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In our last post, we discussed how to calculate the Return on Investment (ROI) for a Q-Span Workstation based on labor savings alone. Now we will discuss one of the biggest sources of error in those calculations.

By calculating ROI based on labor savings alone, we ignore the many ways in which automating QC inspection creates real value for your company. These value-creation sources range from the intangible, such as increased employee engagement, to hard numbers such as reducing total costs.

Here are a few ways in which a Q-Span Workstation for automated small-part measurement creates value.

1. Greater capacity

A Q-Span System allows companies to increase capacity for QC measurement inspection of small parts. Critically, this capacity increase is achieved without the concomitant costs of finding, hiring and training staff. This means that companies can maintain high quality in the face of increased demand, or meet customer requirements for 100% inspection (as with medical parts) without creating a bottleneck at QC or increasing costs due to added staffing requirements.

2. Lower cost per item and lower total cost

Automation reduces the labor cost per item, while maintaining or increasing quality. This improves a company’s product margins and bottom line.

3. More flexible and scalable operations

Automation systems like the Q-Span Workstation, which incorporate collaborative robots, allow for fast setup to measure new parts and fast change-over from one part to another. This enables companies to respond quickly to changing customer demands. The ability to run lights-out or with minimal supervision gives the ability to scale operations, for example adding shifts.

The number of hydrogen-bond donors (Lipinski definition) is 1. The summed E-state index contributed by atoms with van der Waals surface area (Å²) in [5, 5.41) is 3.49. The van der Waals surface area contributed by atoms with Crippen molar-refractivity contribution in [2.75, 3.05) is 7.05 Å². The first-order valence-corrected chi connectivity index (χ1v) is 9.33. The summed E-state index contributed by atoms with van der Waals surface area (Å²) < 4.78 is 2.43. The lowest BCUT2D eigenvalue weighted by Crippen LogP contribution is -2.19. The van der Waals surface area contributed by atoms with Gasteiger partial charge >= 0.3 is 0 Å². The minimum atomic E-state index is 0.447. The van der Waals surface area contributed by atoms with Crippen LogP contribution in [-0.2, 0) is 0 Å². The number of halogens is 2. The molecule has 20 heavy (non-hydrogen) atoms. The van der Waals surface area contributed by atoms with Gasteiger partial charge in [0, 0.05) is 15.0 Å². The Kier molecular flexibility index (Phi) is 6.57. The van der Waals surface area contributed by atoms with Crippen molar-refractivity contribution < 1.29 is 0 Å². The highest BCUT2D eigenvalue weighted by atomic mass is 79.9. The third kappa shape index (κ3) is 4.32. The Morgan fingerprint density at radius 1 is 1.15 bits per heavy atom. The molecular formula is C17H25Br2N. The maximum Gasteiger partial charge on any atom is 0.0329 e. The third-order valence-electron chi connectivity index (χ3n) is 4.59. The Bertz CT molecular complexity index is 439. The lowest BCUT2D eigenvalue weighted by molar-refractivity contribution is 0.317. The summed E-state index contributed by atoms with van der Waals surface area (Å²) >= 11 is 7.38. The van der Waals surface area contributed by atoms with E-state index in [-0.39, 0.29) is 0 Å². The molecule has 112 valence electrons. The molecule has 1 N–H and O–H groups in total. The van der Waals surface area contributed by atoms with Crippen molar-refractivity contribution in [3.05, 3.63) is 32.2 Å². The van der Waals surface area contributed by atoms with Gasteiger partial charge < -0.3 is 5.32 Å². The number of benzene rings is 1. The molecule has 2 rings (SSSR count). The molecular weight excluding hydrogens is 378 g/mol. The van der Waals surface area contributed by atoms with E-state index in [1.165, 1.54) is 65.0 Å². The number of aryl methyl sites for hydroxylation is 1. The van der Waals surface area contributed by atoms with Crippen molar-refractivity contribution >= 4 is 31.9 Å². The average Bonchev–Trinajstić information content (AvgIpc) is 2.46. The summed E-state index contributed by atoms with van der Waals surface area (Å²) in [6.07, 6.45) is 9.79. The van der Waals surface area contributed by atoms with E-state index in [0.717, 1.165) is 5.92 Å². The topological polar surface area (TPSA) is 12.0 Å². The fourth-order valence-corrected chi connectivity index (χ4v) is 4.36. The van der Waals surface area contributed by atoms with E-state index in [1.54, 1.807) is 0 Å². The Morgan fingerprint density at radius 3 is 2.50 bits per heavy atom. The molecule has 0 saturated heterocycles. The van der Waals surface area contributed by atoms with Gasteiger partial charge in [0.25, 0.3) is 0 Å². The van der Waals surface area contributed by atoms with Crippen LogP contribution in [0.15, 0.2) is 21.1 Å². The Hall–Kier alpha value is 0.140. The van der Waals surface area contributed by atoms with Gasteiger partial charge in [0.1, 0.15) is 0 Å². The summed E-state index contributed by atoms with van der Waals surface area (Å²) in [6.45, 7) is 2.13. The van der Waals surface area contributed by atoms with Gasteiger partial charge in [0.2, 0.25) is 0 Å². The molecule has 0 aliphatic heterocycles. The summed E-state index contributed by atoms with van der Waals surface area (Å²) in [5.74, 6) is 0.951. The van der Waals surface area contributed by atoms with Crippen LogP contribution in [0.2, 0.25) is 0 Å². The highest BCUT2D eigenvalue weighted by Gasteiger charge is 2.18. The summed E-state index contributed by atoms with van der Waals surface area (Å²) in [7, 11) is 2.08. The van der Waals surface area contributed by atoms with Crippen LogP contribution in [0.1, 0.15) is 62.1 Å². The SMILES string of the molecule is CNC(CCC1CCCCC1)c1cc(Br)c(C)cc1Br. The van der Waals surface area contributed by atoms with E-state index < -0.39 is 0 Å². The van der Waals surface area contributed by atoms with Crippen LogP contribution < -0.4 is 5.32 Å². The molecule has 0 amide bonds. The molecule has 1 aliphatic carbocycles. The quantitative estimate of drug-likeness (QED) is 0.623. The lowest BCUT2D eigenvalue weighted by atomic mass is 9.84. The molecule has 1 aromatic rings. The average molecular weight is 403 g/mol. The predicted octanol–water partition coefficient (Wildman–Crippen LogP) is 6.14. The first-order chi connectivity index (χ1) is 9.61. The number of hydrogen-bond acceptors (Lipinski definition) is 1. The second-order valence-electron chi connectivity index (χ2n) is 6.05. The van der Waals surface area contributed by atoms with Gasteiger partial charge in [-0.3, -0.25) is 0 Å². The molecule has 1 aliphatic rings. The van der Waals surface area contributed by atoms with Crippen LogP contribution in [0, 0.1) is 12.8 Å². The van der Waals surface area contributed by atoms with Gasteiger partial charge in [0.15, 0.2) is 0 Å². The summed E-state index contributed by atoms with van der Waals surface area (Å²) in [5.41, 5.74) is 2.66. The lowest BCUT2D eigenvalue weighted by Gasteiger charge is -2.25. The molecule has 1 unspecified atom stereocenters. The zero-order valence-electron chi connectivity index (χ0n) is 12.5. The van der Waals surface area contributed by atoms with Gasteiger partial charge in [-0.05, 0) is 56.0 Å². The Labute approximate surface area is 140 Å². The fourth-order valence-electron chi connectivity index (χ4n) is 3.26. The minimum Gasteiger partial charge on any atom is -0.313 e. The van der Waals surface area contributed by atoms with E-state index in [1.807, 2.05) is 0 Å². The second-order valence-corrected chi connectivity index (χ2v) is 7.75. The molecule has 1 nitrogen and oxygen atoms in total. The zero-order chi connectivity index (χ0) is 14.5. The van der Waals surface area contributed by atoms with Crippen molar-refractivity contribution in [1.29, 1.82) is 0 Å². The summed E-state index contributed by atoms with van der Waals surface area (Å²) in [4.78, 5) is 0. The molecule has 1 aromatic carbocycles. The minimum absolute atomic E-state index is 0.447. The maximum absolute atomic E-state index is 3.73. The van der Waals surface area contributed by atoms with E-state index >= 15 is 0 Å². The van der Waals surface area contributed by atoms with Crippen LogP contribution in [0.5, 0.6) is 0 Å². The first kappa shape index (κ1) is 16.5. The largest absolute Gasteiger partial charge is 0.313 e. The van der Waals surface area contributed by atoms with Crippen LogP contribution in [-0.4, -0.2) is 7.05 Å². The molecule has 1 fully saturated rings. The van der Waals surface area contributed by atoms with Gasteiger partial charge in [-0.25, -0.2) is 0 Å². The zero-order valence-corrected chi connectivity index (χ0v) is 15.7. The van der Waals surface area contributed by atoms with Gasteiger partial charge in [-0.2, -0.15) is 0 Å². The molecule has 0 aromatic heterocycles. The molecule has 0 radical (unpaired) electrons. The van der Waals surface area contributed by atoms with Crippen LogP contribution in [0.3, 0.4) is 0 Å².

4. Higher yields and reduced scrap

Manual measurements are prone to error and variations as each employee has a different level of skill and dexterity, and a different ability to apply the calipers in a consistent position with consistent force. Further, each individual’s performance varies during a shift, a week, or a month due to fatigue, distraction or other factors. With automation, these variations are eliminated. Fewer good parts are scrapped due to operator error in measurements.

5. Fewer bad parts shipped

In any industry, reducing the incidence of shipping non-conforming parts has a direct positive impact on customer satisfaction, and contributes to customer retention and company reputation. In some industries it may help reduce warranty costs. In other industries, such as medical device manufacturing, it offers an immense value by reducing the risk of product recalls.

6. Continuous process improvement

With a Q-Span System, data on part measurement is available for immediate action. Manufacturing engineers can monitor trends, detect problems immediately, implement fixes, and monitor the results. This shortens the feedback loop for rapid, continuous process improvement.

7. Benefits to the workforce

Automation improves the work environment for both employee and employer. Automating the dull and repetitive work reduces the risk of repetitive stress injuries for employees and helps companies avoid worker’s compensation claims. Employees can be promoted to work on more complex and rewarding assignments. More interesting work increases engagement, which reduces sick days and turnover. As a result, the employer saves on hiring and training costs.

These value-creation benefits can be hard to quantify with a dollar amount. Therefore, most return on investment (ROI) calculations are often made based on labor savings alone. Nonetheless, including these value-creation factors can give you a much truer picture of the benefits to your company of automating small-part measurement in the QC department.

A Q-Span Workstation with a collaborative robot helps this manufacturer improve QC and increase capacity faster than headcount.

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